It had been a while since I had been to a new café, and I was feeling particularly motivated to try something new, so I headed to Northeast Sandy Boulevard to check out Case Study Coffee. Case Study is one of the newer cafés in Portland, having opened only eight months ago. The café sent two baristas to the 2011 Northwest Regional Barista Championship. Neither of the baristas made the finals, but the fact that such a new café would send two competitors to the competition shows that Case Study is serious about coffee.
While it may be fairly new, Case Study appears to not be a secret. During my time in the café, a steady stream of customers came through the door. The café was fairly loud—not with music, but with people talking. I overheard people brainstorming about their next big creative venture [on a side note, have you seen Portlandia’s sketch about creative ventures? It takes place in one of the cafés we have already reviewed here]. Several Laptopistanis were glued to their screens and some of them also had their smartphones glued to one ear. I watched a writer distractedly go between staring at her notebook and checking her email on her iPhone. It looked like she either had writer’s block or she was hoping that the phone would give her a legitimate reason to not be productive.
Case Study had two espressos on grind. One was Stumptown’s Ethiopia Yirgacheffe Adado and the other was Water Avenue’s Bolivia de Montana. The barista, who I recognized from the NWRBC, told me that the Bolivia was like “sweet and salty popcorn”. When I ordered the Bolivia, she offered me a glass of San Pellegrino sparkling water to go with it. Grazie.
The espresso was fairly complex. The crema was very thick and smooth, and it was surprisingly sweet. If I closed my eyes, I could almost imagine the sweet and salty popcorn. I would add that it was a little buttery, too (of course, that might just be the power of suggestion—sweet and salty popcorn is going to be buttery, right?). The consistency was thick and syrupy and the coffee had the acidic bite that most single-origin espressos seem to have.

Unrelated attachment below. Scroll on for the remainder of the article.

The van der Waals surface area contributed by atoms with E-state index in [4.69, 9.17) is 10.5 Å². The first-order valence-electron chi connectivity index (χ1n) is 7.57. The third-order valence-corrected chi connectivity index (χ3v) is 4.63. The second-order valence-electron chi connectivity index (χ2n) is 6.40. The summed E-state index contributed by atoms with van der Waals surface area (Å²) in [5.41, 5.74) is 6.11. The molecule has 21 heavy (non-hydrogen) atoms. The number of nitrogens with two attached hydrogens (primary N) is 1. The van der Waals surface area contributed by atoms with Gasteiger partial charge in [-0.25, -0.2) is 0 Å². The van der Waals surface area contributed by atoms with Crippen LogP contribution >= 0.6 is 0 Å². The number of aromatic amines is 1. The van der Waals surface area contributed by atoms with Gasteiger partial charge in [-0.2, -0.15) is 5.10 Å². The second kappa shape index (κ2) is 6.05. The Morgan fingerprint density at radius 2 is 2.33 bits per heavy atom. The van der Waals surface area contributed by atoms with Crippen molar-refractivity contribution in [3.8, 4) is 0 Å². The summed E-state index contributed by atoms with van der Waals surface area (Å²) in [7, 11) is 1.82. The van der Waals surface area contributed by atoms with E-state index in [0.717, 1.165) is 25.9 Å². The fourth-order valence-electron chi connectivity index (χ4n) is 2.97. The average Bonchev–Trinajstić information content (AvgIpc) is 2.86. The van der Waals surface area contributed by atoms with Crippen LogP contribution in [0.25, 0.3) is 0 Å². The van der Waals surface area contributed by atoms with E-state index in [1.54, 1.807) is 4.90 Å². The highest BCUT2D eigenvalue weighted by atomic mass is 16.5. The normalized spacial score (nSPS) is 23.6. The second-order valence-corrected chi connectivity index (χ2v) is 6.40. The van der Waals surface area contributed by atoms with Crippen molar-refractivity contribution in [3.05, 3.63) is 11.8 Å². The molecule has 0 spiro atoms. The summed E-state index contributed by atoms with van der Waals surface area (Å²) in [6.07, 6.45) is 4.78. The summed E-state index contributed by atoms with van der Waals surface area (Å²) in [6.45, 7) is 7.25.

Case Study has a nice café space. It looks like another remodeled old mercantile or hardware store. The trapezoid layout makes the café look rather open, and one section of the window seats is almost its own separate room. There was a lot of exposed wood in the café—the old wooden floor, the long wooden common table and the wooden base of the coffee bar. The smaller tables were covered in smooth copper, a style I had not seen before.
My favorite feature of the café was the beautiful custom-made espresso machine sitting on the counter in front of the café. You have to pass by it when you go up to order at the counter, and the placement of the machine really puts the baristas skills on display. Directly over the espresso machine, an exploding spider light fixture hangs menacingly.
After writing for a while, I wanted something different for the second round and there were lots of options. In addition to espresso drinks, Case Study also has French Press, AeroPress, pour-over, vacuum pot, Chemex and cold-brewed coffee available. I asked the barista about the cold-brewed coffee. She told me it takes eight hours to brew and that the coffee is never in contact with hot water so you get a smooth, flavorful cup that is not acidic or bitter. They brew it as a concentrate and then pour it over ice. Coffee on the rocks.
“It has a lot of caffeine,” she warned me. “So if you are sensitive to caffeine, look out.”
I assured her that was not a problem and ordered one.
The only other time I have tried iced coffee was when I worked at Starbucks, and we used to brew the coffee at double strength using hot water before we added ice. The drink was really popular among customers during the hot Boston summer, but I was not a big fan. I thought it was too weak and not terribly interesting. My iced coffee at Case Study was different in many ways.
First, the coffee smelled very intense, like an unsweetened coffee extract. It reminded me of a coffee or dark chocolate liqueur without the alcohol bite. When I say dark chocolate, I mean 90%+ cacao extra-dark chocolate, almost bitter, but not quite (the finish was smooth). I tasted a few hints of almonds or cherries too. The coffee had more body than the average coffee. Some coffees have lots of body, but this coffee was chewy. The flavors stuck to the insides of my mouth. Picture drinking a glass of your favorite dark chocolate bar. As strange as it may sound, drinking the iced coffee was like that. I enjoyed it.
Case Study is a solid stop in Northeast Portland, just up the hill from the Hollywood District on Sandy Boulevard. Despite the fact that it has not been around long, the café has a bright future. It is a place where you get good coffee from people who are excited and knowledgeable about coffee. You can sit there and work on your next big creative venture, sit there and solve the world’s problems or you can just sit there and pretend to be productive. No matter which one you choose, Case Study gives you a good location to do it.
Address: 5347 NE Sandy Blvd, Portland, OR 97214 (map)
Hours: Monday-Friday 6am-5pm
Coffee: Stumptown and others (Water Ave, Coava and Sterling have all been featured here at times)
Free Wi-Fi? Yes, ask for password
Recommend it? Yes, especially the cold-brewed coffee
Website: www.casestudycoffee.com (not much there)